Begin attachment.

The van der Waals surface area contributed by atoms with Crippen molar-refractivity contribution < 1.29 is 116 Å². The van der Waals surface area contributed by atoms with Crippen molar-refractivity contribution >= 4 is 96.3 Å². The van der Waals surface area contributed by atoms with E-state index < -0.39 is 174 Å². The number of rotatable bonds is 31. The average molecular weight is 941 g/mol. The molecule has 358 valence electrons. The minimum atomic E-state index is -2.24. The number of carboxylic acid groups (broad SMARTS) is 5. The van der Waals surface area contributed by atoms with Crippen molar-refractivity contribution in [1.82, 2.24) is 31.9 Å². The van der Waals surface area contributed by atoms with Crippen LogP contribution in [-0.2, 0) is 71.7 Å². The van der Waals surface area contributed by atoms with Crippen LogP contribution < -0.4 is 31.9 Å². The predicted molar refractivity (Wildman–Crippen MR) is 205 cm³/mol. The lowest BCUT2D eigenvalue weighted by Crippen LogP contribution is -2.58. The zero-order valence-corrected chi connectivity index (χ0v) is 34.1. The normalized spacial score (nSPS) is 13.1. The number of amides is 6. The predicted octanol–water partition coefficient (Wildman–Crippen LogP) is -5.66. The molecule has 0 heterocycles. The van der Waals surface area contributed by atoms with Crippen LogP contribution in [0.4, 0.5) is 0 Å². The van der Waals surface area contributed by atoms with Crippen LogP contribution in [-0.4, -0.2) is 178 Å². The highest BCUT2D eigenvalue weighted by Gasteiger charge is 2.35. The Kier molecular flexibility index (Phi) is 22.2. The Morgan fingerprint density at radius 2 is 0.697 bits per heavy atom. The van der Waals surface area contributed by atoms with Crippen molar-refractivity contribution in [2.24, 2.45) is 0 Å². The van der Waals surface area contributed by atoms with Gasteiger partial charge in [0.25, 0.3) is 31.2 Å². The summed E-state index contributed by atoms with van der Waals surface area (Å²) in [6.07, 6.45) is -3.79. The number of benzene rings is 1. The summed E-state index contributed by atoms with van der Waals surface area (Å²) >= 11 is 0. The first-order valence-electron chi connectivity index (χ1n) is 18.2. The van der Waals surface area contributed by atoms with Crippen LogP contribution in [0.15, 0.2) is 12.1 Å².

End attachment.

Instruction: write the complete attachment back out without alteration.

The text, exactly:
The van der Waals surface area contributed by atoms with Crippen molar-refractivity contribution < 1.29 is 116 Å². The van der Waals surface area contributed by atoms with Crippen molar-refractivity contribution >= 4 is 96.3 Å². The van der Waals surface area contributed by atoms with E-state index < -0.39 is 174 Å². The number of rotatable bonds is 31. The average molecular weight is 941 g/mol. The molecule has 358 valence electrons. The minimum atomic E-state index is -2.24. The number of carboxylic acid groups (broad SMARTS) is 5. The van der Waals surface area contributed by atoms with Crippen molar-refractivity contribution in [1.82, 2.24) is 31.9 Å². The van der Waals surface area contributed by atoms with Crippen LogP contribution in [-0.2, 0) is 71.7 Å². The van der Waals surface area contributed by atoms with Crippen LogP contribution < -0.4 is 31.9 Å². The predicted molar refractivity (Wildman–Crippen MR) is 205 cm³/mol. The lowest BCUT2D eigenvalue weighted by Crippen LogP contribution is -2.58. The zero-order valence-corrected chi connectivity index (χ0v) is 34.1. The normalized spacial score (nSPS) is 13.1. The number of amides is 6. The predicted octanol–water partition coefficient (Wildman–Crippen LogP) is -5.66. The molecule has 0 heterocycles. The van der Waals surface area contributed by atoms with Crippen LogP contribution in [0.4, 0.5) is 0 Å². The van der Waals surface area contributed by atoms with Crippen LogP contribution in [-0.4, -0.2) is 178 Å². The highest BCUT2D eigenvalue weighted by Gasteiger charge is 2.35. The Kier molecular flexibility index (Phi) is 22.2. The Morgan fingerprint density at radius 2 is 0.697 bits per heavy atom. The van der Waals surface area contributed by atoms with Crippen molar-refractivity contribution in [2.24, 2.45) is 0 Å². The van der Waals surface area contributed by atoms with Gasteiger partial charge in [0.25, 0.3) is 31.2 Å². The summed E-state index contributed by atoms with van der Waals surface area (Å²) in [6.07, 6.45) is -3.79. The number of benzene rings is 1. The summed E-state index contributed by atoms with van der Waals surface area (Å²) >= 11 is 0. The first-order valence-electron chi connectivity index (χ1n) is 18.2. The van der Waals surface area contributed by atoms with Crippen LogP contribution in [0.15, 0.2) is 12.1 Å².